New Scuba Diving Masks:
Used Scuba Diving Masks:
Masks should be treated with a defogging agent before every dive. If treatment with a defogging agent does not prevent the mask from fogging, it is possible that some residue is left over from the manufacturing process. Try the toothpaste or flame tricks to remove the remaining residue.
Any agent that prevents condensation from adhering to the inside of the mask's glass will keep the mask from fogging. See why defogging agents work. There are numerous options:
1. Spit: Spit on the inside of the mask and rub it around with your finger. Dunk the mask briefly in fresh water. The goal is to leave thin layer of saliva on the inside of the glass. Spitting does not work well if the mask dries out before diving, so use this technique immediately before the dive.
2. Commercial Defogging Agents: Commercial defogging agents are specifically designed to coat a mask's lens, and many divers find these products more effective than spit. Put a few drops of the defogging liquid in the mask, rub it around with a finger, and rinse briefly with fresh water. Remember, the idea is to leave a thin layer of the defogging agent inside the mask, so do not rub out the defog when rinsing the mask.
3. Baby Shampoo: Baby shampoo can be used just like commercial defogging solution. Many divers carry a bottle of watered-down baby shampoo with their dive gear. A few drops rubbed into the lens and then briefly rinsed out will keep a mask from fogging. Baby shampoo is preferable to standard shampoo, as it is generally hypo-allergenic, less irritating to eyes, and biodegradable. Baby shampoo smells good, too.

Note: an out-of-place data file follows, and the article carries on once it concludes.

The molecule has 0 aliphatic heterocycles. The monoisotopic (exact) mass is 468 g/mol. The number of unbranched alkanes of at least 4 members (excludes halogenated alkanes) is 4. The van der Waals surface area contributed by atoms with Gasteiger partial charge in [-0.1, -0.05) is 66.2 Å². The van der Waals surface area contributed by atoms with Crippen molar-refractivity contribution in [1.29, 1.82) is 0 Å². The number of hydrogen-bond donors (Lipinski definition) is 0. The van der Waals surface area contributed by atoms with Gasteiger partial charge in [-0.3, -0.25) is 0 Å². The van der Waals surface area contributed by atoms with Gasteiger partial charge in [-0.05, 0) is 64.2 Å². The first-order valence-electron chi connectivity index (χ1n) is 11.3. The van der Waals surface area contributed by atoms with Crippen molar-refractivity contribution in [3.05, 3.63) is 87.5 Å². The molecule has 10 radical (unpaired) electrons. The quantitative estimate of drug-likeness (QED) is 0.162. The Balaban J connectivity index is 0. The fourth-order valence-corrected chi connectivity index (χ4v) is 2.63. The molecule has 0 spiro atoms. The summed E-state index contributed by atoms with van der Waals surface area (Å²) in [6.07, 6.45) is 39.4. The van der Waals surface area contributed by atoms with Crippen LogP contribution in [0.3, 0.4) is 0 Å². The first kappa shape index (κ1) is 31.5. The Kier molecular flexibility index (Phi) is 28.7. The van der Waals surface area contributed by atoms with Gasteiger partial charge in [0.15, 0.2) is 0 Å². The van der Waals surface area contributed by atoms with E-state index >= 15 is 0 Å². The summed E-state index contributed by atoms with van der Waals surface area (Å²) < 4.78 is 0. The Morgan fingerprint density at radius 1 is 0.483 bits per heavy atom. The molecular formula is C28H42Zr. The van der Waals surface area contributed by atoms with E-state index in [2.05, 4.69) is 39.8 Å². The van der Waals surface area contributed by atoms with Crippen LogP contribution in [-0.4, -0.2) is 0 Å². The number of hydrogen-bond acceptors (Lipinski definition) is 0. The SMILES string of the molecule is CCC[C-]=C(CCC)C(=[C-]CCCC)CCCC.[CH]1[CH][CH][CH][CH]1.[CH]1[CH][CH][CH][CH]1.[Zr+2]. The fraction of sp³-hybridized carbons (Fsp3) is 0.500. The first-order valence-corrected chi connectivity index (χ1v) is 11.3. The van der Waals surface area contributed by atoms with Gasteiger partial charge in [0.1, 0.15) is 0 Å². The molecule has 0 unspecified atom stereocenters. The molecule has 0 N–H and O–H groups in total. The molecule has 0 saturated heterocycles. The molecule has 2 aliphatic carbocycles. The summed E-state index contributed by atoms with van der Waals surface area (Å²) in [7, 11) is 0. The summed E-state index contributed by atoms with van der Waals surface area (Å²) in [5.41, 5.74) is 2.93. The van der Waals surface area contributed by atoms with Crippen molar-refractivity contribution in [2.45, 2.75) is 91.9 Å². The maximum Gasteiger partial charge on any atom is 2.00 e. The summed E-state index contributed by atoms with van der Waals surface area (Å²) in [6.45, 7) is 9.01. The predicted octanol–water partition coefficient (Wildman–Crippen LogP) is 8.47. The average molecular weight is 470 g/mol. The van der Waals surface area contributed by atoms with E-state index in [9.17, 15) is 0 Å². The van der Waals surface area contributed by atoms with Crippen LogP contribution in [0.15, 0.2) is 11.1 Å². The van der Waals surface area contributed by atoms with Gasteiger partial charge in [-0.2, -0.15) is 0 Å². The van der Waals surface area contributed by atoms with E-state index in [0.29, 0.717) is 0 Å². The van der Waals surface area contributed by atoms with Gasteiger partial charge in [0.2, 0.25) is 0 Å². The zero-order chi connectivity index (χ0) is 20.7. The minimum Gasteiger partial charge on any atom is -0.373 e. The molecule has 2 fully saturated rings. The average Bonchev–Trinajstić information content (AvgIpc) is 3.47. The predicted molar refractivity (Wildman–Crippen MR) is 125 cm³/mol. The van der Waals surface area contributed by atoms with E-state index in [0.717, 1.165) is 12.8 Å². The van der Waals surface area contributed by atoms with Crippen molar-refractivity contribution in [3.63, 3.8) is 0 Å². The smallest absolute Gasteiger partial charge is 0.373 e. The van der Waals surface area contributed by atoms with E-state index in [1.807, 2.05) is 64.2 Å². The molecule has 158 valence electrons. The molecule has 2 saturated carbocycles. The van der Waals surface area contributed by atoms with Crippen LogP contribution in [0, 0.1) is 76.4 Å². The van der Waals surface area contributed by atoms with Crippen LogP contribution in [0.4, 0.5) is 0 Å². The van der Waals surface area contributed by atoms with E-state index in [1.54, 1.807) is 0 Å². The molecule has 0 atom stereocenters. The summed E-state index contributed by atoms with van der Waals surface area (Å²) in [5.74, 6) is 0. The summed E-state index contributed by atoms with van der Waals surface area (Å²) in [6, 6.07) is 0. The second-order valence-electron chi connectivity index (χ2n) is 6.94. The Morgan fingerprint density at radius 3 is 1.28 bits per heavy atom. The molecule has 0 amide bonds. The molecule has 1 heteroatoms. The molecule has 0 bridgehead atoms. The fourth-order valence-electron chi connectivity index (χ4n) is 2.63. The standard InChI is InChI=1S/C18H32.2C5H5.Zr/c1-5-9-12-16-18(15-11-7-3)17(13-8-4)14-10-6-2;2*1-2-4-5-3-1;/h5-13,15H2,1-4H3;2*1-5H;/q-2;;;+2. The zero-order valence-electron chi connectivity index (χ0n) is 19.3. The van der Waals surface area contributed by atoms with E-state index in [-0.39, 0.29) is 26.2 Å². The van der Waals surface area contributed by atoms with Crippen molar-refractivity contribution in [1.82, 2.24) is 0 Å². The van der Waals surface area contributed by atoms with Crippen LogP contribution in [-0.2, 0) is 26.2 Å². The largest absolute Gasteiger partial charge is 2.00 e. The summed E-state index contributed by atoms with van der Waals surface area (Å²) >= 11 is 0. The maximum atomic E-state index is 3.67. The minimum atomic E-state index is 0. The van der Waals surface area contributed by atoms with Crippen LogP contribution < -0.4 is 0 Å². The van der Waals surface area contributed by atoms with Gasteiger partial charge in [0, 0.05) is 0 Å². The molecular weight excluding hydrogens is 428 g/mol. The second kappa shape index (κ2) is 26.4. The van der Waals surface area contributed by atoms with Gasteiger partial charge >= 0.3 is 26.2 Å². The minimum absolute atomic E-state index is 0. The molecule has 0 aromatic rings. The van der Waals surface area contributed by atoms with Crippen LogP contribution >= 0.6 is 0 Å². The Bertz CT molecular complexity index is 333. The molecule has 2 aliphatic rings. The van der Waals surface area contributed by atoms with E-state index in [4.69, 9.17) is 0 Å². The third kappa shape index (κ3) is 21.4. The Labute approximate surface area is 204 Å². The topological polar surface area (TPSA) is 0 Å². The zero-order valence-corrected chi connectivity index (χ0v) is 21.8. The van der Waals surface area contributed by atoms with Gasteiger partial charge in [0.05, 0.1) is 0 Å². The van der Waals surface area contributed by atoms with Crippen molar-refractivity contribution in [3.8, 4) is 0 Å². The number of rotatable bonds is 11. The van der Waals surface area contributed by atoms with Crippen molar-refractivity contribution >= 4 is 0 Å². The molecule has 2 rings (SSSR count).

4. Glycerin Soaps and Dish Washing Detergents: Glycerin soaps and dish washing detergents can be used the same way as baby shampoo. Put a few drops on the inside of the mask, rub them in, and rinse briefly. If a mask leaks, it is possible that the water will carry whatever defogging agent is used into the diver's eyes. The one problem with these products is that they really burn the eyes. Glycerin soap and dish washing detergents sometimes are not biodegradable. Be sure to not dump any non-biodegradable defogging agents into the water.
5. Toothpaste: Rub a non-abrasive toothpaste on the inside of the mask lens until it coats the glass completely. Rinse the mask gently with fresh water until the lens is clear. If a diver is highly sensitive to minty fragrances, the air inside the mask may burn his eyes or cheeks during the dive. Before diving for the first time after using toothpaste as a defogging agent, wear the mask for a few minutes to make sure the fragrance is not irritating.
6. Potatoes: A cut potato rubbed on the inside of a mask lens has been said to keep a mask from fogging. Rub the potato on the glass, rinse briefly, and dive. This method is a bit of a diving urban legend, but feel free to test it out the next time there is a potato and a knife handy before the dive.